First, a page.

"Confidence," Russell Smith's collection of short stories, is his first book published in the United States. But with several publications behind him in Canada, he is appearing for us in medias res, just like the characters in "Confidence."

One story begins with a leg sticking out a cab window; another mid-nonsensical conversation; others with mysterious phone calls or texts. Stick with these scenes a moment past the initial disorientation, and you'll find that what Smith withholds in exposition he provides in mood. The frenetic movement from one experience to the next and the seeming randomness of people and encounters are all the back story we need.

These are tales of the modern cosmopolis. The particular city in "Confidence" happens to be Toronto — even former Mayor Rob Ford makes an appearance — but it could be any major Western city.

We know gentrification, prescription drugs, absorption in handheld screens and the psychic drain of continually comparing ourselves with others, and it does us good to see these phenomena so deftly satirized.

In the story "TXTS," Leo — who resents young people "jabbing their thumbs at plastic cases as switchboard operators used to plug and unplug jacks" — finds himself preoccupied with his own phone during what turns out to be an all-around disappointing first date. Afterward, he reads about himself on the woman's Urban Dating blog: "I could see him trying to keep his eyes focused on me — you know when you know when a guy is trying really hard not to stare at your boobs? … We should have some new word for that surreptitious glancing-at-your-phone thing."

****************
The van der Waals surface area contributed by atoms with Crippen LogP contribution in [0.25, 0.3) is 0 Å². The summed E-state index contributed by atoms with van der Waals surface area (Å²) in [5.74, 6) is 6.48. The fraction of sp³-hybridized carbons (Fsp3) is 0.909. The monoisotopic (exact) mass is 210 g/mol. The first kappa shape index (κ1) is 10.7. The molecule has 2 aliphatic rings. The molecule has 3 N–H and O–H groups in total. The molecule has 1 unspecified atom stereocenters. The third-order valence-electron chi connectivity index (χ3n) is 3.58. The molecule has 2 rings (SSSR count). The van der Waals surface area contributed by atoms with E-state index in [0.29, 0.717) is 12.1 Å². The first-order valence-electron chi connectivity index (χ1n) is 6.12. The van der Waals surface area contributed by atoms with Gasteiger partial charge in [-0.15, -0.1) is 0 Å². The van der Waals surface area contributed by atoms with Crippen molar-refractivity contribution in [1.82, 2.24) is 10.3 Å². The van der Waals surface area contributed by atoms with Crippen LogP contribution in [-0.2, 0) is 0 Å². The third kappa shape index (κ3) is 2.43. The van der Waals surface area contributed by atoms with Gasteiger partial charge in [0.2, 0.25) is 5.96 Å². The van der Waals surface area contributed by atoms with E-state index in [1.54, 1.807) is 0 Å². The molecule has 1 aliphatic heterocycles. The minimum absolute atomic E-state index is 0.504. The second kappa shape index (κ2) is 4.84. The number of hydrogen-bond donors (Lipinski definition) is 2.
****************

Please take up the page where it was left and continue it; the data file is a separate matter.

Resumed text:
We infer something of the project from the title story, which closes with an aspiring writer standing outside an exclusive restaurant where he has failed to fit in with the well-off types making the scene. "What he needed was some kind of confidence. He had confidence in his writing, and that was it. That's where he'd show them. He'd show them confidence. He'd come back tomorrow night, and the night after that, and write down everything he saw."

But what gives "Confidence" its emotional power is the isolation of the characters amid all their connectivity. Smith's humor takes on a darker aspect when we appreciate the loneliness of the lives he depicts. Story after story reveals characters with secrets, lies and deceits. Whether evidence of an affair or lust, identity or insecurity, everyone is concealing something of who they are from their intimates. Appearances are what count for Smith's Torontonians. It makes for a sad and funny and vivid portrait that we hope isn't as true as we know it is.

Scott Parker is a writer/book critic in Montana.